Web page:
When a user navigates to a specific item for sale on an e-commerce site, the price listed for that item is stored in a database, and when they purchase it, the database will need to be updated with the correct inventory for that item type. In fact, much of what the back-end entails is reading, updating, or deleting information stored in a database.

In order to have consistent ways of interacting with data, a back-end will often include a web API. API stands for Application Programming Interface and can mean a lot of different things, but a web API is a collection of predefined ways of, or rules for, interacting with a web application’s data, often through an HTTP request-response cycle. Unlike the HTTP requests a client makes when a user navigates to a website’s URL, this type of request indicates how it would like to interact with a web application’s data (create new data, read existing data, update existing data, or delete existing data), and it receives some data back as a response.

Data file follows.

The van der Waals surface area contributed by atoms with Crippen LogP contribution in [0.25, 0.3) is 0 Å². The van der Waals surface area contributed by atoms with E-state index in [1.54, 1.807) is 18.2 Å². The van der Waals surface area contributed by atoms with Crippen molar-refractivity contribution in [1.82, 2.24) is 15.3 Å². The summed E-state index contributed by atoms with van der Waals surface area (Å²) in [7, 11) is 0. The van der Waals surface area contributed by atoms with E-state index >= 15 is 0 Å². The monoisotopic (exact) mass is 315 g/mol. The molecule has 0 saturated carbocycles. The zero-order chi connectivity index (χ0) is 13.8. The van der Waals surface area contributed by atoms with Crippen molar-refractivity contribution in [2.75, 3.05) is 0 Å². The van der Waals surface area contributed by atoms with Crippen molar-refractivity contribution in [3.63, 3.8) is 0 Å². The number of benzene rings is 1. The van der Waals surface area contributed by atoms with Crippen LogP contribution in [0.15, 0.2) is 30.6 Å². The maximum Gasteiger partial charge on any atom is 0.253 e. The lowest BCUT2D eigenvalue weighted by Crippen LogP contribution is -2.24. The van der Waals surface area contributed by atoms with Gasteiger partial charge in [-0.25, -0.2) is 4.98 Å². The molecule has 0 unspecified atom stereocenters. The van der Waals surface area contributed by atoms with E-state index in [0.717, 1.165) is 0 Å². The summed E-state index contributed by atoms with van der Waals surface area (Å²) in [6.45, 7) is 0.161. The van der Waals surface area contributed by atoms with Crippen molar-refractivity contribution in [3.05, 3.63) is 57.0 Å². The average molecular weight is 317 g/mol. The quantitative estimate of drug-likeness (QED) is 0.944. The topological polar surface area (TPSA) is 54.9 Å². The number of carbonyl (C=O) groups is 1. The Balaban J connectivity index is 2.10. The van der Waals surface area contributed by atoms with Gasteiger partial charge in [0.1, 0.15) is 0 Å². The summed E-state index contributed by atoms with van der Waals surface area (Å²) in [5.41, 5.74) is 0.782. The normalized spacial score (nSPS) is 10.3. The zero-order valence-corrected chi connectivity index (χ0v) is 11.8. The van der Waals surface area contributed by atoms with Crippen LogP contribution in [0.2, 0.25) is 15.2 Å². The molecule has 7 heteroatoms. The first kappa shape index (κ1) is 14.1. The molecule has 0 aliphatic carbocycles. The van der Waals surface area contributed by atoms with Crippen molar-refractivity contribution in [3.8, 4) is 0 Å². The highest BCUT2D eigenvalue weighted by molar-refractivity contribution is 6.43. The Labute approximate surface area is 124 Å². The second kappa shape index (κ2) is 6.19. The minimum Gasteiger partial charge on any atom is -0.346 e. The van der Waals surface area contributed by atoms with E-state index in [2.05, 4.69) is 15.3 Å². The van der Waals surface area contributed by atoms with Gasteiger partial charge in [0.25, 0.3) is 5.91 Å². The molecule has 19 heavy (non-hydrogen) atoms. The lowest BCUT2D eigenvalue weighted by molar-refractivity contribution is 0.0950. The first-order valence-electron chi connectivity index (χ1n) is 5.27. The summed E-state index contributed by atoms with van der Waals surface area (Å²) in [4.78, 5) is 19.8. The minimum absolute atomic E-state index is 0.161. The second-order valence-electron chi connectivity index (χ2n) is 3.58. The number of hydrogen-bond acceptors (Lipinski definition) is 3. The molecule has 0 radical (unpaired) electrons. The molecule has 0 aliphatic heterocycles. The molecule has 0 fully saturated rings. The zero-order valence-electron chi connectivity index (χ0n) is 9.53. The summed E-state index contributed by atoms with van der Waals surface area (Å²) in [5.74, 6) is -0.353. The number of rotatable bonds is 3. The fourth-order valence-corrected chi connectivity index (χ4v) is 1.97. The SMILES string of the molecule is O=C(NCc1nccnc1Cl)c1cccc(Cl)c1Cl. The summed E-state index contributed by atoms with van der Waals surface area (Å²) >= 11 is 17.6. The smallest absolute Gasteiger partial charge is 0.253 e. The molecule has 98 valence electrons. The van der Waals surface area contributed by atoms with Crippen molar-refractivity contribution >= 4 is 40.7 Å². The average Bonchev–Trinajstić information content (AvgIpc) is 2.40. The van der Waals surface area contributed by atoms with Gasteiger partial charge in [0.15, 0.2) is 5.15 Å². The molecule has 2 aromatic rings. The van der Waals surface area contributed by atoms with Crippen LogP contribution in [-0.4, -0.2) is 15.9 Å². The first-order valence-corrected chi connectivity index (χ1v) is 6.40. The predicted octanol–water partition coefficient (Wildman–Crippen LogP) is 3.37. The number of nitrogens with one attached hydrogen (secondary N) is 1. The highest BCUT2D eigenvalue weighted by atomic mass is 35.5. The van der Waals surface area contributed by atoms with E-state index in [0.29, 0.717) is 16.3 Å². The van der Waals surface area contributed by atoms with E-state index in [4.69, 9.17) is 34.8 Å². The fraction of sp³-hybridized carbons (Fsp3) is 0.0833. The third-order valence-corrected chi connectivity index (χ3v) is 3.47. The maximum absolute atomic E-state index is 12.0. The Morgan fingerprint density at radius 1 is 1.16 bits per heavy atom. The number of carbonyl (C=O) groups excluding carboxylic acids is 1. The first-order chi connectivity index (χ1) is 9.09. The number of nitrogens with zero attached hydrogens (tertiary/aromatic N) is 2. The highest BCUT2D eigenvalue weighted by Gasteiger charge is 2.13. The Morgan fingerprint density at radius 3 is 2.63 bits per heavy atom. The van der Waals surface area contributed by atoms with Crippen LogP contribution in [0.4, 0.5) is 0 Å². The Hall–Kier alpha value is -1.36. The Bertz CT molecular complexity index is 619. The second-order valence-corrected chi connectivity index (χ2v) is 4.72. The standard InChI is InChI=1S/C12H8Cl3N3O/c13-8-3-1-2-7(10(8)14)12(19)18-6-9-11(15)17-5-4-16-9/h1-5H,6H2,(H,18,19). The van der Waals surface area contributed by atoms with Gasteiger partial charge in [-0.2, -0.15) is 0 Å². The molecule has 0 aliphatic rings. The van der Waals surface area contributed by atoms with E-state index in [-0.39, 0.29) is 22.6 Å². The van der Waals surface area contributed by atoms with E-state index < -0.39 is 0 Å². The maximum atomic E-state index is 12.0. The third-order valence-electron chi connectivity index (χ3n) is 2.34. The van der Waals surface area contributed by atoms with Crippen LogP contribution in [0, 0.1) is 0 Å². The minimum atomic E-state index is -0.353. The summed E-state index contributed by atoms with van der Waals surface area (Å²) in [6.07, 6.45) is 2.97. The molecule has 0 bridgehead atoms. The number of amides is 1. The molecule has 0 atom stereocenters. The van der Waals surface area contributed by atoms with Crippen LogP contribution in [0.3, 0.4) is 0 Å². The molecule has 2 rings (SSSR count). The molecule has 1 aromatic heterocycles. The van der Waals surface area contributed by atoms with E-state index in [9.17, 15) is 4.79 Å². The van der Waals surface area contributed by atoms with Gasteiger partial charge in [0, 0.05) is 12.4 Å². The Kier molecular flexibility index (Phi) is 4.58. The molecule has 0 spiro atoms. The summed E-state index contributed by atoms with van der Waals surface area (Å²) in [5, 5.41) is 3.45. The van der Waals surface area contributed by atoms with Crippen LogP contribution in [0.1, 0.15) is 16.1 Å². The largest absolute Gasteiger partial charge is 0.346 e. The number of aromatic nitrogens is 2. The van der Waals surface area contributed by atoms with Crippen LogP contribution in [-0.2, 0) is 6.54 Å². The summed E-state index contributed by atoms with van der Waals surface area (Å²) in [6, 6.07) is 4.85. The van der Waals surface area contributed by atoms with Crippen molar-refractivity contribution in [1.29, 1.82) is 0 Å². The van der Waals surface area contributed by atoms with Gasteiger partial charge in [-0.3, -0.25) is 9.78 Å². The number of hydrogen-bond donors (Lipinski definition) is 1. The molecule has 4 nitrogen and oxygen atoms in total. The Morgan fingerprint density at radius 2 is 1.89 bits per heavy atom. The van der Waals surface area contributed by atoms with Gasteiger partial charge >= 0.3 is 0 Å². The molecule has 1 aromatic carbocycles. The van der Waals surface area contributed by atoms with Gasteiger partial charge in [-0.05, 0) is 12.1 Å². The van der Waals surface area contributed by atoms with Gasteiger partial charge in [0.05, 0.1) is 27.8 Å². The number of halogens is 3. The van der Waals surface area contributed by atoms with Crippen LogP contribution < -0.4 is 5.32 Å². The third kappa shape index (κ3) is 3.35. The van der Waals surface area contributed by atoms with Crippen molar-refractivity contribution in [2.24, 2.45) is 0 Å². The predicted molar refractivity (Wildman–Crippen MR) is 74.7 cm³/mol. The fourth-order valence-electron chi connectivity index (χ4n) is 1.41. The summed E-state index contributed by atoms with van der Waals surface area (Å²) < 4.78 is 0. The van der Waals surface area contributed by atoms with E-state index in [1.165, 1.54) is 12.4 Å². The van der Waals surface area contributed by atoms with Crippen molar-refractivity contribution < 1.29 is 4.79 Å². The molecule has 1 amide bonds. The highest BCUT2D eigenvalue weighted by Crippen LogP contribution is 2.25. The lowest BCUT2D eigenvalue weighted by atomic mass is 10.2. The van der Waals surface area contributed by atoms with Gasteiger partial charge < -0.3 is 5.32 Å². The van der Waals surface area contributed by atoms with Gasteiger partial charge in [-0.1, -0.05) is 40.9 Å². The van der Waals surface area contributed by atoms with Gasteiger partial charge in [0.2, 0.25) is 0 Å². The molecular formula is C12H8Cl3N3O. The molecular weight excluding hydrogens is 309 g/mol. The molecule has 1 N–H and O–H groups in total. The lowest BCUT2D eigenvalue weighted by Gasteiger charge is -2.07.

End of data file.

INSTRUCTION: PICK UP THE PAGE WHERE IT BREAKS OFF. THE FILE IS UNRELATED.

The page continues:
Let’s walk through the example of making an online purchase again, but this time, we’ll imagine how the application’s web API might be used. When a user presses the button to submit an order, that will trigger a request to send them to a different view of the website, an order confirmation page, but an additional request will be triggered from the front-end, unseen by the user, to the web API so that the database can be updated with the information from the order.

Some web APIs are open to the public. Instagram, for example, has an API that other developers can use to access some of the data Instagram stores. Others are only used by the web application internally— Codecademy, for example, has a web API that employees use to accomplish internal tasks.

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